The present invention provides a facility for the channel subsystem to initiate a resumption of a subchannel without supervision by the CPU, as well as the ability to manage multiple pending resumptions in a way that eliminates the need to modify the CCWs in the suspended channel program.
Each Resume channel command word in program 400 has subchannel B as an operand. However, complete synchronization of execution of channel programs 400 and 402 is not required. For example, it is not required that program 400 wait on program 402 to reach its first suspend before beginning processing. Upon execution of a resume subchannel command word in program 400, channel program 402 is made resume pending even if subchannel B has not received a start subchannel input/output instruction from a CPU. The Start subchannel (SSCH) input/output instruction is a signal to the channel subsystem from a CPU to asynchronously perform the start function for an associated device. As modified for use with the first embodiment of the present invention, the Start subchannel input/output instruction must both make the subchannel start-pending and leave the subchannel resume-pending.
The channel subsystem monitors execution of two coupled channel programs to avoid having the write channel program 402 overrun the readchannel program 400 by attempting to write out a buffer in main storage which has not yet been filled by the read channel program. For each subchannel, the channel subsystem maintains a Resume count comparing the number of suspends and resumes which are executed by a pair of coupled channel programs. CPU intervention is required only to initiate and to handle early termination of either channel program due to error. In order to handle error conditions, the CLEAR Subchannel I/O instruction has been modified to reset the value of Count to zero when invoked. The progress of each of the coupled channel programs is tracked to allow for recovery and restart of each operation at the appropriate places in the programs. Upon a restart, data which has already been read can be written without requiring suspend/resume coordination in the recovery channel programs, since coordination is done only to ensure data is present before it is written.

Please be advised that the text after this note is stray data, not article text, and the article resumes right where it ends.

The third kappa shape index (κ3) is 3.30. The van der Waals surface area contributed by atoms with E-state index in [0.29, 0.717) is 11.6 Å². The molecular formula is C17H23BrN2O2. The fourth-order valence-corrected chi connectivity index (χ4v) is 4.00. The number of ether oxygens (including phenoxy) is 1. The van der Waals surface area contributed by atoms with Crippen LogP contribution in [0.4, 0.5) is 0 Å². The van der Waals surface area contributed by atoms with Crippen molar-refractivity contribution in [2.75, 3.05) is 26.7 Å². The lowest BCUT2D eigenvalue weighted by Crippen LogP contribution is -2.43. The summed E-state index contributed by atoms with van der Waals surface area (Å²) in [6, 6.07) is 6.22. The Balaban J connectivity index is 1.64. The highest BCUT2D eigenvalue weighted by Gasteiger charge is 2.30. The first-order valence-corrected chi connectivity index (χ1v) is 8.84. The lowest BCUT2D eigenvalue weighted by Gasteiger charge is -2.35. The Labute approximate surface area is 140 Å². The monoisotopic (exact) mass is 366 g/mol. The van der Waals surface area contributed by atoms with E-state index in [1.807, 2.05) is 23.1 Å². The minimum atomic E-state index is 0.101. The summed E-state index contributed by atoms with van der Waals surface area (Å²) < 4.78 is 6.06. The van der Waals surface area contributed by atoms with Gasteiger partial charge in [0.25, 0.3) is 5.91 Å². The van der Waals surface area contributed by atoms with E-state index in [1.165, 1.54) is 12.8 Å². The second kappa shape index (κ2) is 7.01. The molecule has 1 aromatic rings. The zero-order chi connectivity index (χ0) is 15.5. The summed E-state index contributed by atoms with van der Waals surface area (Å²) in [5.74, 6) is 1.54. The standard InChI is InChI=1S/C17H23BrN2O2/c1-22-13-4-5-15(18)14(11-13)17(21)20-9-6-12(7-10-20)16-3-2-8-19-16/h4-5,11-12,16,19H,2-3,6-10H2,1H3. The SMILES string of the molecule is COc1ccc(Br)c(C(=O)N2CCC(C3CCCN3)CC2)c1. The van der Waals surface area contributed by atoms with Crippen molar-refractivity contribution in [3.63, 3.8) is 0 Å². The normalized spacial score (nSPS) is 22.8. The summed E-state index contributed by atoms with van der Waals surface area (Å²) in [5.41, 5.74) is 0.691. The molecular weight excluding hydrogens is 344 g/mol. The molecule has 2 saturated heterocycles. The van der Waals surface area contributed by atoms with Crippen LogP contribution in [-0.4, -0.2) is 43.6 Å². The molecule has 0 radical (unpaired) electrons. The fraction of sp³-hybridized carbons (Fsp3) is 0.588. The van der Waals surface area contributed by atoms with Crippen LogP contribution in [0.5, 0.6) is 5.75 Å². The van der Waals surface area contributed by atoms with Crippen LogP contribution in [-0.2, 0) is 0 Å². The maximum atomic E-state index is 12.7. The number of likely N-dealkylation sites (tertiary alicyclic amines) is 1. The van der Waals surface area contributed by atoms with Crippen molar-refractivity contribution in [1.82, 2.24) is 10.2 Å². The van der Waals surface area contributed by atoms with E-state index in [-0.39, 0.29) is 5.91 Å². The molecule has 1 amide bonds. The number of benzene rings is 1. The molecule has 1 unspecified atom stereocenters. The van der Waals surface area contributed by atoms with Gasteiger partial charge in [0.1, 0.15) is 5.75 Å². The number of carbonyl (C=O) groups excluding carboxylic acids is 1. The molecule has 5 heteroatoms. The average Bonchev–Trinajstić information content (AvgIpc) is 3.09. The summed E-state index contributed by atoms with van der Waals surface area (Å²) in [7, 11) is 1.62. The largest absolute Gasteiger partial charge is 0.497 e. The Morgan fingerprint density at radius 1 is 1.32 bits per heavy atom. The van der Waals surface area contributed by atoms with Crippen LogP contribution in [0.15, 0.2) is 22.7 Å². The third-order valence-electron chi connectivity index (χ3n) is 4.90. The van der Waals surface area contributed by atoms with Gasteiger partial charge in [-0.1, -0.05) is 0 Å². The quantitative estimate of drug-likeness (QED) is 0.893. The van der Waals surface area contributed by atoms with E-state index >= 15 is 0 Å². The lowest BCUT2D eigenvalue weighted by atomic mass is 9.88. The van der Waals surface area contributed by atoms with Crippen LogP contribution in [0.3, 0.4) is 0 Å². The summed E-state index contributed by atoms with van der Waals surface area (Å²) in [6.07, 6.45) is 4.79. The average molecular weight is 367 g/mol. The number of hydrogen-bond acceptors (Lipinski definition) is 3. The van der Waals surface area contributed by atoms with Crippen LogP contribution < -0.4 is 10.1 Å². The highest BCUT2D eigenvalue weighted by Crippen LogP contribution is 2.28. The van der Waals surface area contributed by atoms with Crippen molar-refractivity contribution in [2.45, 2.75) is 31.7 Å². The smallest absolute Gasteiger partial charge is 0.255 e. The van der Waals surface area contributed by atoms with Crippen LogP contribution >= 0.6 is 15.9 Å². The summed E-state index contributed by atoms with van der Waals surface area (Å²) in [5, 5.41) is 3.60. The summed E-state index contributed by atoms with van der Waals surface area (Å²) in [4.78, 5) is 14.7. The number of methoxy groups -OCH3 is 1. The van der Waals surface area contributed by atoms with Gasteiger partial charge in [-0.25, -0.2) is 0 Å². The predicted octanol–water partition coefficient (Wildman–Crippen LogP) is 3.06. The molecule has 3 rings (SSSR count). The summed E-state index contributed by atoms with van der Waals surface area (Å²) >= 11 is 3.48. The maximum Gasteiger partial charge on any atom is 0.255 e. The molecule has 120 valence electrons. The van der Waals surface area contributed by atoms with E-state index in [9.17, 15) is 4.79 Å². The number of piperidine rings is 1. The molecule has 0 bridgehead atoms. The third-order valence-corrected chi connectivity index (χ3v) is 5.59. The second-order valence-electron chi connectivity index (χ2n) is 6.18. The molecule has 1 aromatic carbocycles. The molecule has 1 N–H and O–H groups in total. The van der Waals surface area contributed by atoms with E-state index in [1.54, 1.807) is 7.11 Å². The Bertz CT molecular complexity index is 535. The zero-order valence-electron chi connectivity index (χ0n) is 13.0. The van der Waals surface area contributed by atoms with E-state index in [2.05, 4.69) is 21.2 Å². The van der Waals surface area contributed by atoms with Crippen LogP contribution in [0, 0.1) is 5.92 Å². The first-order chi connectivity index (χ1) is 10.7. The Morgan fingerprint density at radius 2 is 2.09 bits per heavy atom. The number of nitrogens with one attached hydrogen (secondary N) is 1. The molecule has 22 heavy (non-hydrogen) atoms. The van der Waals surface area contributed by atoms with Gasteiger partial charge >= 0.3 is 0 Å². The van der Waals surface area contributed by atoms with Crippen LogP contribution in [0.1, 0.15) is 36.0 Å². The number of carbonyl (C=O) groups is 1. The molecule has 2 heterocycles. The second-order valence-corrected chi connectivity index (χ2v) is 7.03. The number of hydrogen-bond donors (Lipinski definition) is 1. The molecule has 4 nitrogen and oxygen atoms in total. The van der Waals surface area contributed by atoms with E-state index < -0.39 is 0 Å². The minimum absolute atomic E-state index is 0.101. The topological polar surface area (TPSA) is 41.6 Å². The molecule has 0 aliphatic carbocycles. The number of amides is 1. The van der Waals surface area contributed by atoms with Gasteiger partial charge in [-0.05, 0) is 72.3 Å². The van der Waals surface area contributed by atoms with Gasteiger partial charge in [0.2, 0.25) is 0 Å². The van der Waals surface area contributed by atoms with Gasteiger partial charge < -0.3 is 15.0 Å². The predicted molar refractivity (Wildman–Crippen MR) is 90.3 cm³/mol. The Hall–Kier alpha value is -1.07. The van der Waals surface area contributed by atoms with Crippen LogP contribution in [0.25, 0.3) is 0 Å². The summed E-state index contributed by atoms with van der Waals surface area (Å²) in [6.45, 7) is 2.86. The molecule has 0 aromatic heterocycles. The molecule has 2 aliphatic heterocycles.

FIG. 5 is a flow chart of the count process maintained by channel subsystem 34 of the number of outstanding resumes. The Count of Resumes cannot be allowed to fall below zero, because each Resume CCW corresponds to a "Suspend CCW" through a segment of data to be moved. The mechanism to achieve this comparison involves keeping a Count of the difference in number of "Resume CCW" and "Suspend CCW's" executed.